More KiwiSaver providers take share of unlisted NZ companies


KiwiSaver provider Booster bought into winemaker Louis Vavasour’s business.

More KiwiSaver funds are opting to take a direct slice of New Zealand companies – but there is a warning to investors to make sure they understand what their providers are doing.

Booster recently announced it had made a significant capital investment in Awatere River Wine Company.

It was the first wine industry investment by a KiwiSaver provider but not the first time a KiwiSaver fund had invested in a company that was not listed on the stock exchange.

Milford Asset Management has been investing in unlisted and private equity as part of its Active Growth Fund since 2009.

READ MORE: Waimea Estate sale brings growth plans

Head of investments Brian Gaynor said the fund could have a maximum of 10 per cent in private equity and the most it had reached so far was 8 per cent.

He said it was about 3 per cent at present.

The biggest concern was that the investments needed to be long-term because it was hard to get out of them quickly.

He said investing in unlisted companies also required more time and resources because, unlike listed equities that regularly report to the stock exchange, there is less information available about unlisted firms. The fund manager must do all the research itself.

Fund manager John Berry says it's important to find a way for more KiwiSaver money to be invested in unlisted companies.


Fund manager John Berry says it’s important to find a way for more KiwiSaver money to be invested in unlisted companies.

More KiwiSaver funds may have to turn to unlisted investments due to capacity issues – the small size of the local sharemarket limits how much money can be invested locally.

Gaynor said there was a public good aspect to the investing, too. “That’s what KiwiSaver is all about. It’s not just people making money but about relocating capital.”

He said, as well as trying to put people’s money in the best place to get the best return, fund managers should  act as conduits to deliver money to companies that needed it to grow. “It’s not just one-sided.”

Only a very small proportion of KiwiSaver funds have so far gone into private equity investments.


Only a very small proportion of KiwiSaver funds have so far gone into private equity investments.

John Berry, of fund manager Pathfinder, said when KiwiSaver was set up, one of the reasons given was that it would provide capital to New Zealand businesses.

“We haven’t seen that. We’ve seen managers buying securities traded on markets which doesn’t provide any new capital to the company. We need, from a New Zealand perspective, KiwiSaver investing in private equity to provide capital funding to SMEs and growth businesses in New Zealand.”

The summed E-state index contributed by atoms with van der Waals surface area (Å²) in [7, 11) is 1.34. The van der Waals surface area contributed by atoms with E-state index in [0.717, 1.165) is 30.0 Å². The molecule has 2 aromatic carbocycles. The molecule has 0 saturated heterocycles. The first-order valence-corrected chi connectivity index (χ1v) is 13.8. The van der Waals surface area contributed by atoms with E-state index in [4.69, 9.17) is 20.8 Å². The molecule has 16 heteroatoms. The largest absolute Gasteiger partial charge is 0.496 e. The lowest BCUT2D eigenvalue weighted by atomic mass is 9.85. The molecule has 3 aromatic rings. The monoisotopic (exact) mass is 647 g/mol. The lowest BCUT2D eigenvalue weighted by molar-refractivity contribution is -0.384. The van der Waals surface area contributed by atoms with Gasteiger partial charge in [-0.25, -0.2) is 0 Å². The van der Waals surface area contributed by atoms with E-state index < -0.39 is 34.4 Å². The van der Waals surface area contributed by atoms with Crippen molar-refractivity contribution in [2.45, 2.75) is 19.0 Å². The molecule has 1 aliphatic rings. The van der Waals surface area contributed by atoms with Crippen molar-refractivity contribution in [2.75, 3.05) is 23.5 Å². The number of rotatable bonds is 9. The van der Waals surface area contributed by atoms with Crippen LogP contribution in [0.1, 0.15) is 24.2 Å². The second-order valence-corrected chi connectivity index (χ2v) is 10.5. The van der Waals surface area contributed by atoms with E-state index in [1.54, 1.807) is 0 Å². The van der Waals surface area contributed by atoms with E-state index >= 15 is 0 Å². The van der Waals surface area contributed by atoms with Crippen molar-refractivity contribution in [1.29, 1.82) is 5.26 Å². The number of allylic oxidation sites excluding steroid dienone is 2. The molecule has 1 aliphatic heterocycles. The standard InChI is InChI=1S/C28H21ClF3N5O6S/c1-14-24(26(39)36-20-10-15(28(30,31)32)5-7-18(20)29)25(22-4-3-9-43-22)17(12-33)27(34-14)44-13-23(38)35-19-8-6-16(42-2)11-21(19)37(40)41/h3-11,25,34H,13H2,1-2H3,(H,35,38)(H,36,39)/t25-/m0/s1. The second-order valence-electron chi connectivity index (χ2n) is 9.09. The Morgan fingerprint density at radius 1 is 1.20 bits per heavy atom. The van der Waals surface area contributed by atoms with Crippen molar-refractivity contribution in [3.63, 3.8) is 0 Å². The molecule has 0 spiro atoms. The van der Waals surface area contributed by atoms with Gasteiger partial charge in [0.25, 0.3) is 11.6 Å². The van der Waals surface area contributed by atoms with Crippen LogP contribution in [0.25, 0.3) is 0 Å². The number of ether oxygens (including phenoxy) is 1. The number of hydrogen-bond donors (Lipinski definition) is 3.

But he said there could be problems because it was hard for managers to put a value on unlisted investments.  Investments in shares are valued daily but often it was not clear what a direct investment was worth until it was sold, he said. That presented a problem for KiwiSaver members who wanted to know their balance, or to move to another fund.

“We need to find a way to make it happen,” Berry said. “Private equity is the perfect diversification, perfect asset to have as part of a growth portfolio.”

He said direct investments in unlisted companies tended to outperform other asset classes.

Chris Douglas, of research house Morningstar, said more fund managers around the world were making investments in companies that were not listed on sharemarkets.

“The longevity of people saving for their retirement, which can be a period of many decades, does suit an allocation to unlisted assets,” he said.

“But, they need to be carefully researched, and any unlisted investment needs to be appropriately sized as they are typically illiquid holdings, and if a KiwiSaver fund suffers a fall in performance or redemptions, then these assets can become a burden.”

Financial adviser Sonnie Bailey of Fairhaven Wealth said he would steer clients away from KiwiSaver funds investing in unlisted companies.

“For one thing, I value liquidity, and one of the first things I look at when I recommend a fund is how liquid the underlying assets are,” he said. 

Even those who would not need their money soon might want to be able to switch providers, he said.

He said private equity investments had a different risk and return profile which were best considered as a separate part of a client’s portfolio.

“Another issue is that the standard of governance may not be as high with unlisted companies.

“For a fund manager to replicate these checks and balances would take a lot of time and money. I don’t want my clients to be paying these fees when there are other low-fee options out there,” he said.

 “For most clients, this introduces unnecessary complications and risks, and I can’t justify the higher investment management fees they’ll end up paying.

“I can see the importance and value of unlisted companies to the economy and society as a whole. But for most individual investors, I’m not sure it makes sense to introduce the risks associated with unlisted companies into their portfolios – whether in KiwiSaver or elsewhere.”

 – Stuff

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